we could be lovers

According to Pliny the Elder, the invention of drawing/painting occurred when a Corinthian maiden traced the profile of her lover using charcoal and the shadow of his face on a wall.  He was about to depart for war, and it was a way to remember him by.

During my What’s Love Got to Do With It? residency at The Banff Centre, I was thinking a lot about love and art.  I thought about my practice of portraiture and how I understood it as an act of love.  In my art practice, I work in two veins: personal and public.  There are the personal portraits of friends, family and loves; and there are the pop culture portraits of people.  In this instance, I am talking only about the personal portraits.  When creating a portrait of someone I am close to, it is an intimate act.  When there is love, whether it is platonic or romantic, that goes into the work; this can also become a very sensual act as well.  I will spend hours looking at the portrait subject’s face, both through the photograph I am working from as well as the painting I am creating.  Looking into one’s eyes, studying every line of one’s face; the shape of the eyes, nose, and lips; and how the hair falls just so.  I will spend hours to weeks focused on this one person.  And I do not paint at arm’s distance.  The amount of detail that I put into my artwork requires that I be physically very close to its surface while I’m working.  The entire process is not unlike the intimacy of studying a lover’s face.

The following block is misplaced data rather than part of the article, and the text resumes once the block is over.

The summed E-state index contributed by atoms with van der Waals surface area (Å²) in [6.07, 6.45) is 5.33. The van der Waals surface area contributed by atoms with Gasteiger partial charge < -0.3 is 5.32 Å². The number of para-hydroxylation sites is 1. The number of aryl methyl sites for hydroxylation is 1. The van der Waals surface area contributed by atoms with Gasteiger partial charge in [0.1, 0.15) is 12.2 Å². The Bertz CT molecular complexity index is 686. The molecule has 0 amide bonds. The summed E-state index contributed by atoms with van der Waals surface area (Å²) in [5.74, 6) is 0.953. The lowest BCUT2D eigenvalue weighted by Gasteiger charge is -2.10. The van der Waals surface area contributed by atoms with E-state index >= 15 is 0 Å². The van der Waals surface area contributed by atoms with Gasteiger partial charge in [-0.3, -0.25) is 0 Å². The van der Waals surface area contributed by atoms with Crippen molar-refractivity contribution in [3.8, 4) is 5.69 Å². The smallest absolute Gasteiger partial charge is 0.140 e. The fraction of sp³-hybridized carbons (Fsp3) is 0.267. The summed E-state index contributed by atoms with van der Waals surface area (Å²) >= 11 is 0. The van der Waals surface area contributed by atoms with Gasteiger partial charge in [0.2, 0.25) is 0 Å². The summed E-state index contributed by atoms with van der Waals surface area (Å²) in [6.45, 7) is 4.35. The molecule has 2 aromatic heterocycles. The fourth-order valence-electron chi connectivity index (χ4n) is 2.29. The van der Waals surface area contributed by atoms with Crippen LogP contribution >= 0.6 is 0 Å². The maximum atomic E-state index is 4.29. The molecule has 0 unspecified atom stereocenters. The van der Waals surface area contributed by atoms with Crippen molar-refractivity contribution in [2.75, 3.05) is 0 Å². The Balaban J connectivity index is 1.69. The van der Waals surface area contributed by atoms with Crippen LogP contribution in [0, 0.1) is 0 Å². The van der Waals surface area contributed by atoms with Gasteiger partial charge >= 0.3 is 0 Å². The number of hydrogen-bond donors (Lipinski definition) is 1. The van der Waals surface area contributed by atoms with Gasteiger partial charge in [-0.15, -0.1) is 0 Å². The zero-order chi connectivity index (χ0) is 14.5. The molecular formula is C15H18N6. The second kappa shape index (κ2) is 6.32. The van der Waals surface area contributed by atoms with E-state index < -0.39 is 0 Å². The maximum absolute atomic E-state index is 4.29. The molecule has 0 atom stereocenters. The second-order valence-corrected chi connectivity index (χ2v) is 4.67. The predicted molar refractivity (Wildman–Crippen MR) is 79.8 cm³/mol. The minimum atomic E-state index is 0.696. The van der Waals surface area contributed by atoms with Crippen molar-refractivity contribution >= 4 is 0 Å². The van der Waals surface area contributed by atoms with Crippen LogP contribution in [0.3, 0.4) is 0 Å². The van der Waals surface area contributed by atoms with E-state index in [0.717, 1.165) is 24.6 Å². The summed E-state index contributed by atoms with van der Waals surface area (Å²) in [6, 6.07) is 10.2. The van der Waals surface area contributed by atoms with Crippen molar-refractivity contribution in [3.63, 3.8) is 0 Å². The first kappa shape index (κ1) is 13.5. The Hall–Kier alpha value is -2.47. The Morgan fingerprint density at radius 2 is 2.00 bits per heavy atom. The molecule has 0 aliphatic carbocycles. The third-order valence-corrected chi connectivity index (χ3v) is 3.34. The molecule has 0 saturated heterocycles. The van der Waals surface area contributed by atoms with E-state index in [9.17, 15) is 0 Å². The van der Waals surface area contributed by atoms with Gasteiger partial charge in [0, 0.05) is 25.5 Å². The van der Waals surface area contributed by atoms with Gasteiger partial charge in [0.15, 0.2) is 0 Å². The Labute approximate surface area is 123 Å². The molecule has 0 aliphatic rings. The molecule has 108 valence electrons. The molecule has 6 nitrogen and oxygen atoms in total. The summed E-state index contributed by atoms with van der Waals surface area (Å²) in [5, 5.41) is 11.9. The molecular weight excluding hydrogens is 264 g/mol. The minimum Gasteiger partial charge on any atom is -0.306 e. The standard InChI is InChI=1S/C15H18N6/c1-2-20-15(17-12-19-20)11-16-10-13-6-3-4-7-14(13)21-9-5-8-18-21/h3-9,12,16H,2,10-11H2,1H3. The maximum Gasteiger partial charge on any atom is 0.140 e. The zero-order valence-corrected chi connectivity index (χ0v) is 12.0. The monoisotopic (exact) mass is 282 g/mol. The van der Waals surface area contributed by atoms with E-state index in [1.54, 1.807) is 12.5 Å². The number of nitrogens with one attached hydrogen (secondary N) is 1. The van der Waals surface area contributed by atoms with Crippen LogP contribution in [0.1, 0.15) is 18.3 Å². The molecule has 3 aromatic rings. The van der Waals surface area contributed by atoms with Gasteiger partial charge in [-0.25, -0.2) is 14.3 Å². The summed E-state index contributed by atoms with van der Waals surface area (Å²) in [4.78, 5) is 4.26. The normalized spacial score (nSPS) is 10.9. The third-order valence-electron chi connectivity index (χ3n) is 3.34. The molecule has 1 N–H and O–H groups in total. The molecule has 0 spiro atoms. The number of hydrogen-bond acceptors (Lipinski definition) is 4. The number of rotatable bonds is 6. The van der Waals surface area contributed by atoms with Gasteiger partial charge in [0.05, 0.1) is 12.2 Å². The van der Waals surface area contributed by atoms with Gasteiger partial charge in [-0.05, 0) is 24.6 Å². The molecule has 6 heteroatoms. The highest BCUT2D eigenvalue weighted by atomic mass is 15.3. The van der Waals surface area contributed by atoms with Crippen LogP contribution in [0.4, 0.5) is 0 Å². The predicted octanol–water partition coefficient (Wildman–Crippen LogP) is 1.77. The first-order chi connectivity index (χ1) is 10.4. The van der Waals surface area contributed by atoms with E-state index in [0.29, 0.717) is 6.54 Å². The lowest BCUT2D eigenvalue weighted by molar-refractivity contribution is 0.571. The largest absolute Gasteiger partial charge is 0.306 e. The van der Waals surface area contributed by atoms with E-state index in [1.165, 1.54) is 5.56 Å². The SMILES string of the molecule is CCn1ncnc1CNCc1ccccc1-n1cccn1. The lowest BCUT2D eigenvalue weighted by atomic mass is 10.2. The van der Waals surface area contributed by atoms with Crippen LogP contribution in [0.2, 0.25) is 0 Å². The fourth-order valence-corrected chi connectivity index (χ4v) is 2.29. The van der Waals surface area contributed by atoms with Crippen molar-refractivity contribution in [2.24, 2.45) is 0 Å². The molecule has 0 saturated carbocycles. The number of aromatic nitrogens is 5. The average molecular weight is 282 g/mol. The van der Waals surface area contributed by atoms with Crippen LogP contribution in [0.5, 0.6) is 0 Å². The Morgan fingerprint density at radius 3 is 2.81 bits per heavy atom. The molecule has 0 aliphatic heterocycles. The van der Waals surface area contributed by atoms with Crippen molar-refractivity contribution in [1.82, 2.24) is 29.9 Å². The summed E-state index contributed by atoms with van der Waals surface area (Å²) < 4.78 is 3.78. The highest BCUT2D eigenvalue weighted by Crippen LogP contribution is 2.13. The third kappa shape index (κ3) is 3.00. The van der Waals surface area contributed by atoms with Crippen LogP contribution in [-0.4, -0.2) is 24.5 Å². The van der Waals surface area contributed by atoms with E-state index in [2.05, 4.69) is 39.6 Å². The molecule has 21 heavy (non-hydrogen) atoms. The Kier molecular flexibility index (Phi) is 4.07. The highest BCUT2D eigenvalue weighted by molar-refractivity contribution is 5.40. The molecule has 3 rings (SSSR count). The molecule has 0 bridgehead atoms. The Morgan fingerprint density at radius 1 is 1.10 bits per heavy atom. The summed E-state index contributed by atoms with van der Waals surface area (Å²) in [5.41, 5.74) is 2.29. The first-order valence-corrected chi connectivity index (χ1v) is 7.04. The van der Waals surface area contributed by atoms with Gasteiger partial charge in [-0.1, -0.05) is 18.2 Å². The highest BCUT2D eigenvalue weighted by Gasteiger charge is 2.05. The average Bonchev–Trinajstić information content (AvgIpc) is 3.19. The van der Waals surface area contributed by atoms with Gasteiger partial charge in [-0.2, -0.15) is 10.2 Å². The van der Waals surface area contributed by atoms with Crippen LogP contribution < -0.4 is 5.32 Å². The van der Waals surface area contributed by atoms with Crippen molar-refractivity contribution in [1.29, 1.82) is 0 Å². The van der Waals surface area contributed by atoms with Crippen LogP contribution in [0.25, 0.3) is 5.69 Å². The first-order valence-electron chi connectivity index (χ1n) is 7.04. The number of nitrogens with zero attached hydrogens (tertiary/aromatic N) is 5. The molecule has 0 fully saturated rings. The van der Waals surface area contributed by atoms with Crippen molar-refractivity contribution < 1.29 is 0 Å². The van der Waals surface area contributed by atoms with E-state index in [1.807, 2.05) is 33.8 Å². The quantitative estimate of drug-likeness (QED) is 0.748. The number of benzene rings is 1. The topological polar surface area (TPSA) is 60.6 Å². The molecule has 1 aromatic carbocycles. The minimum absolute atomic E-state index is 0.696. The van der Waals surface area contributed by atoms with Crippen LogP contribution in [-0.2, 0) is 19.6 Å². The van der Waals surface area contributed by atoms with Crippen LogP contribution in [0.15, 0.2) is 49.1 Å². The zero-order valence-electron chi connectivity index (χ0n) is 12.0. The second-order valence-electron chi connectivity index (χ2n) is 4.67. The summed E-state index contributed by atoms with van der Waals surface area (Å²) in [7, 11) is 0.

Creating a portrait, for me, is a very personal investment and intimate act.  I only draw/paint those that I like or love.

These are the drawn portraits of my fellow Banff artists-in-residence, who I became close friends with over the course of my residency in early 2011.  The drawings were created, in the final days of my residency, as an act of both love and remembrance.